& Towels For Rent
by Jim Rose and Melissa Rossi from
the book "Freaks Like Me"
Bebe got that red-nosed look that
alerts that she's about to cry, and frankly, I felt the same way.
"What are we going to do?" she asked.
"Aw, Beeb, don't worry," I lied,
"tomorrow will be better." We slunk back to the motel, not saying
a word. That night our neighbors were banging into the wall with
such force that our lumpy bed was shaking with theirs as if we
were having a wall orgy. I couldn't sleep and stayed up all night
figuring out what was wrong.
I didn't know at the time that
performing on the street in the U.S. is a lot different from
performing onstage. Ground-level acts have to snag the audience,
and then lure their trust. And whenever people would wander by my
spot, and see my tools of trade, the bed of nails and the jagged
mountain of glass, they'd pick up their pace. If their interest
was even slightly piqued, they'd watch me from fifty yards away as
if I'd be tossing their ass in the glass.
So I was having a horrible time
getting a crowd. My shows became only practice; even Bebe was
bored being my sole fan as I ran through my routine over and over,
waiting vainly for an audience to gather. By the afternoon Bebe
looked dejected, fingering designs in the sand. I noticed they
were arrows, all pointing down. She refused to stand on my head.
"What's the point?" she asked. "Nobody's looking."
That night as I lay on the lumpy bed
watching the spiders weave in the corner, I figured out a
fundamental rule of performing: Being able to market what you do
is more important than what you actually do. It took me about six
hours of lost sleep, (while the Italian couple one thin wall away
wailed, "BIO MIO, BIO MIO!" into the night), to figure that out.
Next day I was back, shaking with piss
and vinegar, loudly yelling, "The wonders of Europe are here
before you! I'm Jimmy the Geek, here to show you the secrets
passed down from generation to generation!" Well, that got a few
chicken legs' attention, but once I started pounding stuff up my
nose, they'd bolt.
So I regrouped. While Bebe guarded the
gear, I cruised back along the beach, studying performer after
performer, seeing how they pulled in their crowd.
A half mile down I heard loud Calypso
tunes like you'd hear in Trinidad. A crowd was forming around a
slight man with a pencil-thin moustache parked on his upper lip.
It was Perry Hernandez, the Ambassador of Limbo. As I peered
through the throng, I was amazed. He wasn't doing anything. Except
sweeping. Perry was sweeping off his area with a broom with such
energy, giving you the feeling that something incredible was going
to happen any minute. An anticipation crept through the crowd, why
is he a sweeping fiend, what
is he going to do? All the while the Ambassador of Limbo didn't so
much as look up, letting them be sucked into the mystery without
After five minutes, when 150, or so
had gathered around, he tossed down the broom, picked up his limbo
stick, and started to dance. The audience was snared: they'd spent
so much time waiting for the show, they weren't going to leave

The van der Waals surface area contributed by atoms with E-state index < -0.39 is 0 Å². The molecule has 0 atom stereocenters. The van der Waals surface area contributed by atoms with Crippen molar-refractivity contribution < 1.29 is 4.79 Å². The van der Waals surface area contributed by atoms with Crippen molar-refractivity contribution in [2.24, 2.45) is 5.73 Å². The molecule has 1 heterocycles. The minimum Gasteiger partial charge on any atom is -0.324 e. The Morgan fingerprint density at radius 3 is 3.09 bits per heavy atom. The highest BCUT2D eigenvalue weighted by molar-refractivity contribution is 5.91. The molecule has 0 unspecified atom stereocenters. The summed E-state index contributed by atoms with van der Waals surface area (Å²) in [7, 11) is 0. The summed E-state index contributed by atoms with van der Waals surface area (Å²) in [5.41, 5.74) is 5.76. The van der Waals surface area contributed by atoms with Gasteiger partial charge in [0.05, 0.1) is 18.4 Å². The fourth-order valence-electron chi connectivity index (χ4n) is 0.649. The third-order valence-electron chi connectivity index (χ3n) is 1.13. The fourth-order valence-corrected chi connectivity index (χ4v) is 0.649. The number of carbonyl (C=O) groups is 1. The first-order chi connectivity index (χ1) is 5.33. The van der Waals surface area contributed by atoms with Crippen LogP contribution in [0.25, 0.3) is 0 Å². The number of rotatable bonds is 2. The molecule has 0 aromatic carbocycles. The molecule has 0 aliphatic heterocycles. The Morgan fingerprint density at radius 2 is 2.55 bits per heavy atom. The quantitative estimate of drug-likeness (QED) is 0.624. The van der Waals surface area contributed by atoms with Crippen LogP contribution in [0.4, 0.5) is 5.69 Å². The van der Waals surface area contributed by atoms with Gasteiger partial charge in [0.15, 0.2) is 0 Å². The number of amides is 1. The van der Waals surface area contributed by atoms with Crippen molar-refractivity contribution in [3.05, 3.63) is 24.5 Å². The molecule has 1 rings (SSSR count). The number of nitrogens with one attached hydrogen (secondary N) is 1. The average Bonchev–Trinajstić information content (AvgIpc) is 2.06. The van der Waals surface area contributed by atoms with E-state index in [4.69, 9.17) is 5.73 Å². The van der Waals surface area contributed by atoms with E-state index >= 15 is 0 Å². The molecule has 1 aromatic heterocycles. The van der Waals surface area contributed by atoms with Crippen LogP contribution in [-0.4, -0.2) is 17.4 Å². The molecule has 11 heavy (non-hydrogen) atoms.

till it was through.
The Ambassador inadvertently passed on
a key to the crowd building process: Don't look. Eye contact
intimidates passersby, they feel too intimate, and walk away; so
don't look. At least until you have thirty or more gathered
around, wondering what the hell you're doing and why you're not
looking at them. Take time setting stuff up. Appear very busy and
worried, like something huge is going to happen that's potentially
very dangerous. That's what I'd been doing wrong: I'd been eyeing
the crowd like a hawk, and by the end of my unwatched act it was
with that pitiful, pleading look in my eye that inaudibly
conveyed, "Don't go, please don't go, stay." It was as effective
as the sobbing boyfriend clinging to his bolting girlfriend's
So I darted out, with some of our
precious last dollars, bought a tape player, like Perry had, and a
tape. And when I went back to my towel, I dragged out the bed of
nails and started measuring it, adjusting each nail with a pair of
pliers. I measured, adjusted, measured, adjusted, dinked around
And that day I got a crowd, not a big
one, mind you. But at least there was a gradual assembly. As soon
as I had twenty or thirty gathered around, I'd say, "It's show
time, everybody take five steps forward, let's go!" That's another
key of crowd control, you have to exert your authority, always
make them move around, and leave no question that you are their
leader. But at that point I didn't have a well-talked act.
There I was doing the most spectacular
things on Venice Beach, but then the crowd would start jeering me,
challenging me, heckling me. And they would walk away right when I
was asking for the money. I didn't know how to react. It was
pathetic. Oh, God, it was pathetic. I was almost ready to throw in
the watercolorist's towel.
It was, after all, my fifth day on
Venice Beach, and I still hadn't done a complete show with people
sticking around long enough for me to pass the hat. I was spending
forty dollars a day on rent, and ten dollars to my illegal
landlord, not making a cent. I had less than a hundred dollars
left, and Bebe and I were surviving on little more than oranges
And it was so damn hot, oppressively
hot, ridiculously hot, it's Venice Beach, for Chrissakes, and I'm
out there doing six shows a day for nothing, working harder than
anybody. I tried to be optimistic and remember at least I could
get a crowd. Now, if I could only get them to stay, and pay. At
night while my neighbors were groaning next door, I paced the room
thinking of lines to pull them in and comebacks to shut them up.
“Hey, I don't knock the sailors' cocks out of your mouth when
you're working!" I'd yell to invisible hecklers. I'd bellow stuff
like that through the night. Bebe thought I was nuts.
By the end of the weekend I could talk
my way through a show and have enough control to keep spectators
throughout. But I still didn't have enough influence to get them
to drop much in that cap. My second week there, I was doing almost
forty shows a week—and maybe making fifty dollars a day. Just
breaking even. It wasn't enough to survive. Bebe and I cut back to
Hunger and anger, I found, are the two
great motivators. And I was feeling both. My third week on the
beach, fueled by a desire to eat pasta or pizza or beef or
anything but bananas, I was getting better with presentation. It
was a semi-amusing show at this point. "I'm Jimmy the Geek," I'd
yell. "Kids, stay in school or you'll end up like me." The kindest